Their meeting was a follow-up to a statement on the moral and spiritual imperative to end extreme poverty, signed by global religious leaders in February 2015. Dr Kim invited the WCC to explore what can be done together, in a kind of mutual commitment of the two organizations.
Tveit commended the World Bank president on his efforts to end poverty by 2030 by addressing issues of inequality, human dignity and climate change. He said, “The WCC Pilgrimage of Justice and Peace addresses structural, moral and political issues, and the WCC works collaboratively with other like-minded organizations to promote sustainable solutions to end poverty.”
Dr Kim of the World Bank shared his assessment of the global poverty situation and stated that faith communities and organizations play an indispensable role in combatting and ending extreme poverty. The World Bank is already working with faith communities in several countries through their governments, he noted.
Tveit said: “Churches, ecumenical organizations and ACT Alliance members have been working to end poverty for a long time. Churches and ACT members in the south have been involved in food security and sustainable agriculture, health services and education in a holistic way.”
Tveit added: “The integration of the Ecumenical Advocacy Alliance in the World Council of Churches in another expression of our ecumenical and holistic approach to these issues.”
Dr Kim also noted that the World Bank invested about $11 billion in climate-related activities last year and that the fundamental reason is that the poorest will without question be the most impacted by, for example, the increased intensity and number of extreme weather events.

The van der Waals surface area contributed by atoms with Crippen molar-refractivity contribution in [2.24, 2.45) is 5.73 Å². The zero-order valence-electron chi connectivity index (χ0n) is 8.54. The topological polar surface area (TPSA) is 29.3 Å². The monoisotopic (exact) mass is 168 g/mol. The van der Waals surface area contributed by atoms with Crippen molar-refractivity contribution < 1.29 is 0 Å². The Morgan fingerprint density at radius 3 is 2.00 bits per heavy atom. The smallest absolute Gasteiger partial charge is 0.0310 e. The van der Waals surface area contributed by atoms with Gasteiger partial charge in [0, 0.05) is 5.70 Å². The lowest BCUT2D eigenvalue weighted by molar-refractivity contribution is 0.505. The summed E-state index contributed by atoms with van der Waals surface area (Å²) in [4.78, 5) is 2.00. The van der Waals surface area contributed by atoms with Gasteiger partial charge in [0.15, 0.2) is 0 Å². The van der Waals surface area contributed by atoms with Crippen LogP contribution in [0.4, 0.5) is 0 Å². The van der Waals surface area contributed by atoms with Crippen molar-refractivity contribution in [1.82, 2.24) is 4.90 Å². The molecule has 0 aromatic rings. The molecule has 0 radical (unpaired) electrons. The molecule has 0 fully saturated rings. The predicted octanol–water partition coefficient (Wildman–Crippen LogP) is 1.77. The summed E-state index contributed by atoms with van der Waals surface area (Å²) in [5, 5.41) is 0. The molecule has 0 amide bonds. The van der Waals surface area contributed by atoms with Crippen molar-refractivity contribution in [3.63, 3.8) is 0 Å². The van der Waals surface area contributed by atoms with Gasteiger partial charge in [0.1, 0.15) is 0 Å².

The World Bank has changed its own work as well, Kim explained in the meeting, adding that this kind of change is phenomenal. Investing in people, in the short and medium term, is critical to ending extreme poverty.
He also mentioned that it is crucial to work on social protection, safety nets, health insurance, and all kinds of services that will make a difference in the lives of people. The World Bank is not going to dictate what countries need to do to address inequalities, but the countries do need to develop proposals on how to reach 40 percent of the poorest.
Tveit responded very positively after the meeting with the president of the World Bank: “This is a remarkable and significant perspective for an institution with all the means available that the World Bank has, and we hope their goals can be realized in their many efforts.”
The WCC general secretary and the WB president discussed ways of working more effectively. Concrete proposals were discussed to address poverty, inequality and climate change. The World Bank president was encouraged to relate to the WCC as both a platform and a network.
“We are represented in civil society; we are strong partners to connect with the grassroots communities, to deliver important messages that promote life with justice,” explained Tveit following the meeting.
The meeting between the WCC general secretary and the WB president also included the Rev. Adam Russell Taylor, the lead of the World Bank’s Faith-Based Initiative, and Mr. Rudelmar Bueno de Faria, WCC representative to the United Nations in New York City.
06 May 2015
World Council of Churches (WCC):